In its report about the new South African cabinet appointment, the NYT said:

“Perhaps the most anticipated of Mr. Zuma’s decisions was the future of Trevor Manuel, the finance minister whose free-market policies won him the respect of the world’s bankers and the scorn of those who wanted a redistribution of wealth.”  

You know, the above statement is alarming.

Why? Because in the world of the rich ‘redistribution of wealth’  is a thing to avoid, an abomination.

So do you think the South Africans poor will have it any different from the ‘give me my machine gun’ signing president than his predecessors?

It might be too early to call but oh boy, oh boy, here we go again. Not a lot may change 15 years after Apartheid.



South Sudan could collapse?


Hey, did you hear what Refugee International (RI) said in its recent report, that an "urgent action is needed to avert collapse" of South Sudan?

Here are their key points before we make our own conclusion:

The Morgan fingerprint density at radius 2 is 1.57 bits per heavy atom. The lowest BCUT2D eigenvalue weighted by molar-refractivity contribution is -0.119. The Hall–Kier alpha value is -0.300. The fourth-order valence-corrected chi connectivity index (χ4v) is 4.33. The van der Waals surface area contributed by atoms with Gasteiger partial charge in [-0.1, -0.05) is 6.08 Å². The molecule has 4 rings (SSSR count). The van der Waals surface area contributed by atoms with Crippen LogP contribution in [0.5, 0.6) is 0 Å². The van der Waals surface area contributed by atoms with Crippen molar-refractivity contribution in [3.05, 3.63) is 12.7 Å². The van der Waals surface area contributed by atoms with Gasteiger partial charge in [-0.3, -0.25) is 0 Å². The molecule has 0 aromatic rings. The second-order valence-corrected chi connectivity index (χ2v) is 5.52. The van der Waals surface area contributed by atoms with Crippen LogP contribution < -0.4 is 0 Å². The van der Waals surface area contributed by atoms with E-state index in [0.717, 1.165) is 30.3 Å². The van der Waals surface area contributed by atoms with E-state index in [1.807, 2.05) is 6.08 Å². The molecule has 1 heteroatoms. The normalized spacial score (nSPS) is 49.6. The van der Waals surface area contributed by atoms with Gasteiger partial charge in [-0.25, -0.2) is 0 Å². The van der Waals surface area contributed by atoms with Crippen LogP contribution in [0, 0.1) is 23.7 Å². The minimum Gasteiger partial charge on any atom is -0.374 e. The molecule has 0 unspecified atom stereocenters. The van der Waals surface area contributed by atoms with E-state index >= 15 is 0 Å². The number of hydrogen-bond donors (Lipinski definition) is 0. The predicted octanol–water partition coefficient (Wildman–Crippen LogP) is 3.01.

• Approximately two million people have returned to south Sudan since 2005 to extreme poverty
  • Increasing localized tribal conflicts and instances of insecurity are progressively eroding the relative stability in the south.
  • South Sudan is facing an economic crisis due to the drop in oil prices, creating the potential for new insecurity
  • The GoSS has been unable to pay salaries for months, including army salaries, and it has a cash flow shortage of $100 million per month.
  • According to the World Health Organization, one out of seven women who become pregnant in south Sudan will probably die from pregnancy-related causes. Only 10% of all births in south Sudan are attended by skilled health personnel. Many women told RI that they could not even get the help of traditional birth attendants because they require payment.